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Your replies to my question about being able to see a photon, from the side (answer, unanimous, “no”) have raised in me some additional questions. Would it reasonable to think that in consequence, the photon, from any angle but directionally “in front”, is a black body? I ask because I am accustomed to think of the photon as a “light” particle, when perhaps it might be more correct to think of it as a “black” particle. When an observer sees light from a photon, isn’t it true that in fact, what is actually being seen is the photon itself? When the photon enters the eye of the observer, what happens (3.1) to the observer? (3.2)to the photon? 3.1 The photon has no mass, so the observer/photon combination remains at original observer mass. However, the photon has energy, what impact on the observer done this energy input have?
3.2 Upon entering the observer, does the photon disappear? If not what else can it do?

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You might be misunderstanding the term "black body" here. A black body is something that perfectly absorbs and emits thermal radiation. So it can't possibly be used to describe a photon. Can you clarify what you meant? –  dbrane Jan 20 '11 at 22:27
    
I don't see your previous question, but rhodopsin does react when struck by a single photon. We wouldnt notice it though likely because of noise suppression by the brain. –  Gordon Feb 6 '11 at 19:01
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Photons are not particles in the way that marbles or billiard balls are particles. You're never going to be able to "see" them by bouncing some other thing off them, because they will always move at exactly the speed of light. You could, in principle, reconstruct the path of a photon through some medium by looking at the perturbation of the medium caused by its passage, but in that case, it's debatable whether the photon that leaves the medium is really the "same" photon that entered, as the scattering process in the medium would involve repeated absorption and emission cycles. Which also points to one of the risks of talking about photons as discrete particles following a definite path, namely that they can be created and destroyed very easily through interactions with matter, and thus their identity is a little fluid.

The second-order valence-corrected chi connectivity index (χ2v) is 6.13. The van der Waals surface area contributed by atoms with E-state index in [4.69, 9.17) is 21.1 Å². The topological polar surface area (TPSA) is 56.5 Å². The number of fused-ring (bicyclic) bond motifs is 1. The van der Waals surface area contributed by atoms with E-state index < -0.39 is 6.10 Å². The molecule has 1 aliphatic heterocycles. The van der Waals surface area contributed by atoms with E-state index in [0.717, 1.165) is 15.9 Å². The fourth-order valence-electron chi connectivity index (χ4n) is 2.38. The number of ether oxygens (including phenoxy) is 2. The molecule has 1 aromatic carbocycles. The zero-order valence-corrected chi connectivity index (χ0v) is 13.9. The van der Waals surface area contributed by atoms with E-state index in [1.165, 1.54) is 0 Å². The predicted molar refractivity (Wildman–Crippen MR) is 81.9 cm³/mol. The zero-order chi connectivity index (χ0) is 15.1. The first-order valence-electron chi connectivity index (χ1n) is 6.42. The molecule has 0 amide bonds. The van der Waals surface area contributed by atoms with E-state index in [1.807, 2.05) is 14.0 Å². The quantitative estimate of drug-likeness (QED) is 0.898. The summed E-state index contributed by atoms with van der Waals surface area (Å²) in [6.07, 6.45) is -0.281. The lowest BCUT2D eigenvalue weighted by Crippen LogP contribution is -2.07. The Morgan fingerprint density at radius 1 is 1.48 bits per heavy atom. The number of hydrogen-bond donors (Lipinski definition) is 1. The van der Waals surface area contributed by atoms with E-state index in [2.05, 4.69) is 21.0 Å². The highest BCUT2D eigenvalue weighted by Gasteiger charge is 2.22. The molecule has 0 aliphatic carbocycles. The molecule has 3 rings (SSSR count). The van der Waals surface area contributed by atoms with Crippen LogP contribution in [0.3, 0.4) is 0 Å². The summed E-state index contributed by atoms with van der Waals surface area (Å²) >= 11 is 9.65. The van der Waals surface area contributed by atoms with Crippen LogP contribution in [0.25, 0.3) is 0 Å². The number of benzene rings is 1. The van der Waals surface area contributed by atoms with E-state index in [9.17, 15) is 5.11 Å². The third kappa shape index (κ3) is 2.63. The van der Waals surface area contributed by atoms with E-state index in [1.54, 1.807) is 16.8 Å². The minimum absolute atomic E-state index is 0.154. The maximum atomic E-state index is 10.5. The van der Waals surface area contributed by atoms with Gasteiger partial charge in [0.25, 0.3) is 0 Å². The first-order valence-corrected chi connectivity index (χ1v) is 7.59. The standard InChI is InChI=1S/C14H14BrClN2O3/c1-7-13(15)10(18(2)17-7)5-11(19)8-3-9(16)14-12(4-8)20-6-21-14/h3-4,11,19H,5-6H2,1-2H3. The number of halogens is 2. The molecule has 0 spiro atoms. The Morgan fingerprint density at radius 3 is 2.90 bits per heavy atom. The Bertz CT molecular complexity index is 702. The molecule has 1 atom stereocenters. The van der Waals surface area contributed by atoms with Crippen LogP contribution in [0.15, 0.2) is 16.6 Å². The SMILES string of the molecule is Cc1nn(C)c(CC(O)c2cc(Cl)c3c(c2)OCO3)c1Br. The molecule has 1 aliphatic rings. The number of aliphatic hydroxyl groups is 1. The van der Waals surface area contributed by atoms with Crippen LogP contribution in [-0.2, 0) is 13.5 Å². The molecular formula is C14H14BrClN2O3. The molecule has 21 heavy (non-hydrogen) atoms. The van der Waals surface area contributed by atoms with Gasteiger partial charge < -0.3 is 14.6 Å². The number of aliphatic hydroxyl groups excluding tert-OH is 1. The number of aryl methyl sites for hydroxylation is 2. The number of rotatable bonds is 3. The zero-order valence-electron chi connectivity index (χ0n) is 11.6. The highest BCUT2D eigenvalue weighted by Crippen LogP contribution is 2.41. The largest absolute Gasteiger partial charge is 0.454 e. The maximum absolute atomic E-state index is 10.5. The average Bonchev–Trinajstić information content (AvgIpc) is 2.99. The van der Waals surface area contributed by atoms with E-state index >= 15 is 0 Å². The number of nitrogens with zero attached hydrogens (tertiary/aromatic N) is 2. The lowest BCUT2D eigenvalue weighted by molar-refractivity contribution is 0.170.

When a photon strikes the eye of an observer, or the active surface in a detector, its energy goes into the medium. In an electronic detector, it usually knocks an electron loose in some manner, which then triggers some sort of cascade process that produces a measurable electronic pulse. In the eye, it causes some reconfiguration of light-sensitive molecules, which eventually produce a signal in the optic nerve that gets registered as a "flash" of light.

In the case of an atom absorbing a photon, I suppose it is true that the apparent mass of the atom in its excited state would be infinitesimally higher than the ground-state atom's, by an amount $E_\gamma / c^2$, but that's such a trivial effect that nobody bothers to deal with it. To give you an idea of the scale, a typical atomic transition in the visible light range has an associated energy of a few eV, while the rest mass of a hydrogen atom is about 1,000,000,000 eV. You would never notice the effect (unless you're talking about high-energy gamma ray photons, in which case the result of absorbing a photon in the nucleus is usually to blast the nucleus apart after a very short time, often creating a bunch of new particles in the process).

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Dear Chad, an appropriate answer, and +1 point. However, it's not right that you can't scatter light off light. SLAC has done it nicely, at least indirectly and probed the theoretically known electron-box 4-point-function of QED, see physics.stackexchange.com/questions/1361/… –  Luboš Motl Jan 20 '11 at 22:30
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Yeah, you can bounce light off light if you have a powerful enough source at high enough energy. I don't think it would be useful for "seeing" photons in the sense of the original question. –  Chad Orzel Jan 20 '11 at 23:25
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